Restrictive Trade Practices (Confirmation of Orders) Bill, 1958—Second and Subsequent Stages.

Question proposed: "That the Bill be now read a Second Time."

This is a Bill to confirm and give the force of law to two Orders which have been made under Section 9 of the Restrictive Trade Practices Act, 1953, relating to trade practices affecting the supply and distribution of grocery goods and provisions. The first of these Orders was made by my predecessor in December, 1956 and the second Order, which is an amending one, was made by me last July.

The report of the public inquiry which was held in the matter by the Fair Trade Commission, and which is available to Senators, shows that a substantial proportion of home manufactured grocery goods and the bulk of imported goods reach the retail trade through wholesalers. On the other hand, the larger retailers tend to buy direct from the manufacturers, while multiple shops generally obtain their supplies direct from manufacturers and brokers. The proportion of goods supplied by manufacturers direct to the retail trade tends as a whole to increase, particularly in the Dublin area where most manufacturers are located. Certain home-produced proprietary goods are distributed on the basis of straight quantity terms which are available to all traders. A few home manufacturers of proprietary goods differentiate between terms to wholesalers and terms to retailers by quoting separate prices without additional quantity terms, but, in respect of a wide range of home-produced foodstuffs, manufacturers also provide for a scale of quantity terms for retailers.

The commission's report indicates that, except in the case of the jam, there was no evidence of collective price or margin fixing for home-produced proprietary goods. The Irish Jam Manufacturers' Association had, however, a common list of trade prices for the jams and marmalades produced by members, a common standard of qualifications for the grant of trade terms, a common classification of traders for the grant of these terms and also uniform quantity discounts. Retail prices were not fixed by the association.

At the time of the inquiry, there were two associations of retail grocers —the Retail Grocery, Dairy and Allied Trades Association (R.G.D.A.T.A.) and the Cash Grocers' Association. Members of R.G.D.A.T.A. were expected by their organisation to maintain retail prices fixed by manufacturers and wholesalers and approved by the association. The Cash Grocers' Association maintained that the individual retailer should determine his retail prices on the basis of the net cost of the goods to him having regard to such factors as demand and rates of turnover.

At the time of the inquiry, there was only one general wholesaling association, the Association of Wholesale Grocers, Importers and Distributors. There was also a number of wholesalers' and retailers' associations concerned with particular commodities, such as butter, tea, salt, jam, cocoa, soap, candles, polish, etc. Most of these associations had, at one time or another, collectively fixed selling prices to retailers but, with one exception, had discontinued the practice for a considerable time prior to the inquiry. The practice adopted by the Jam Manufacturers' Association, to which I referred earlier, constituted an outstanding case of collective price fixing. There was also evidence of consultations between individual manufacturers in respect of the price of cheese and margarine.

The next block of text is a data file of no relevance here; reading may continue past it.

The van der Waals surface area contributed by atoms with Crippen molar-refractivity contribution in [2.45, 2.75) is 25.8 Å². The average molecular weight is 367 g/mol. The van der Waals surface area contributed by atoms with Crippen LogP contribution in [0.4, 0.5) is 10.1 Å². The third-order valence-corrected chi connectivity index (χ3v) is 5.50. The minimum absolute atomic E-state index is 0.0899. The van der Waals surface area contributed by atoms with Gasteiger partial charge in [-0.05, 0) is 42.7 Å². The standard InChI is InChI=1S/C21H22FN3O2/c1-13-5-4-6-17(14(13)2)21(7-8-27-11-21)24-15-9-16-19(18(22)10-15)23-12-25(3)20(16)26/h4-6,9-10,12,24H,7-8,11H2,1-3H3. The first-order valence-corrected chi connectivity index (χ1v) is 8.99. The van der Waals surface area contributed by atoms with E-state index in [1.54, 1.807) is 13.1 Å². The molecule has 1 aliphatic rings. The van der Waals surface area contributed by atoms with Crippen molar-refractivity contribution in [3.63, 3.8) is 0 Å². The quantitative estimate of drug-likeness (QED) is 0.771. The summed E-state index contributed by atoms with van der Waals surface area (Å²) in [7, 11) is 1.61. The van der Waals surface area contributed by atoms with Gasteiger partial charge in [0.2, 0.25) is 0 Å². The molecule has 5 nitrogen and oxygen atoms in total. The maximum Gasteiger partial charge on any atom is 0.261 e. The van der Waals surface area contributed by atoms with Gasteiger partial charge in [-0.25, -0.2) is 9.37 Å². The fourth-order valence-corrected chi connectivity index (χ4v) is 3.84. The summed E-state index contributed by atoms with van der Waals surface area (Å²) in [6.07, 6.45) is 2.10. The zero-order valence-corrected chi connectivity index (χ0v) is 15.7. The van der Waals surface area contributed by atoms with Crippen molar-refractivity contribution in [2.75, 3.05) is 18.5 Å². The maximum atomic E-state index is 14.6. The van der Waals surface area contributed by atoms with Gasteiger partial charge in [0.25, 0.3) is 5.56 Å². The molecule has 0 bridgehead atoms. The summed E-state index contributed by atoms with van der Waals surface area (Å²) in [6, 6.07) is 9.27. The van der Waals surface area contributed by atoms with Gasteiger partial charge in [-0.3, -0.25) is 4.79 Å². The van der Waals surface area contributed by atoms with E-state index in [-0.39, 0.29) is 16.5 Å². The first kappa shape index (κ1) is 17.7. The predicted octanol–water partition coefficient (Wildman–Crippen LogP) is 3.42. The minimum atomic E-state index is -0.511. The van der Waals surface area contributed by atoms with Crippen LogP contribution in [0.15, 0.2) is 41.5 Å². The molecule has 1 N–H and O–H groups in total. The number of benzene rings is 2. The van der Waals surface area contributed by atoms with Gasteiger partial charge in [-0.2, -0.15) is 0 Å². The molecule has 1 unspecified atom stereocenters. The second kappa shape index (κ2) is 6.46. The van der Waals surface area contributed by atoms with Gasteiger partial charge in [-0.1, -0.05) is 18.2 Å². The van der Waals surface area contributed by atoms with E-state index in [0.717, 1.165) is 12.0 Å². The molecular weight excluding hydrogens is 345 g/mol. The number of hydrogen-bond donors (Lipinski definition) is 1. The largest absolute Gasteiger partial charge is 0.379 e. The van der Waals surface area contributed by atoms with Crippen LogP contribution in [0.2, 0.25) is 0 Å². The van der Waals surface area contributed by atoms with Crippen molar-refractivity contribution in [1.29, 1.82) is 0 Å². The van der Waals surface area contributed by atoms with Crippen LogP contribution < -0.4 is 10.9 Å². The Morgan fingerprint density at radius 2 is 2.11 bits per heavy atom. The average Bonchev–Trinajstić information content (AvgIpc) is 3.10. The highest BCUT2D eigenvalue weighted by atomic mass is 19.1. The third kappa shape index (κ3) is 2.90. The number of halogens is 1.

Out of 34 manufacturers who gave evidence at the inquiry, six followed the practice of suggesting or recommending prices at which wholesalers should sell to retailers. Twenty-seven of the 34 manufacturers indicated in one way or another the prices to be charged by the retailers. Many of the manufacturers had, on occasions, either at the instance of R.G.D.A.T.A. or on the complaint of traders, requested price cutting retailers to maintain the fixed prices. Some manufacturers had stopped supplying certain retailers who declined to comply with these requests.

As I have already said, the principal association of retail grocers, R.G.D.A.T.A., expected its members to maintain retail prices fixed by suppliers and approved by the association. The means adopted by R.G.D.A.T.A. to enforce its policy consisted principally of requests to suppliers to withhold supplies from "offending" retailers and requests to members not to buy from suppliers who refused to discontinue supplies to these retailers. Manufacturers were asked to cut off all supplies even though their own products might not be involved. If wholesalers continued to supply price cutters, R.G.D.A.T.A. took steps to have supplies to the wholesalers cut off by the manufacturers.

Some time prior to the inquiry, R.G.D.A.T.A. had made very strenuous efforts to enforce its policy in relation to resale price maintenance in the Dublin area. Members were instructed to maintain prices of proprietary goods and to deal only with wholesalers or other suppliers who refrained from supplying traders engaging in what the association regarded as unfair trading practices. A list containing the names of 26 retailers was circulated to the manufacturers concerned requesting them to ensure that their proprietary goods were sold at the recognised prices by retailers on the list. It was indicated that if the goods in question continued to be sold at prices other than their recognised retail prices, members of R.G.D.A.T.A. would find it impossible to compete at such prices and would have to discontinue stocking those goods.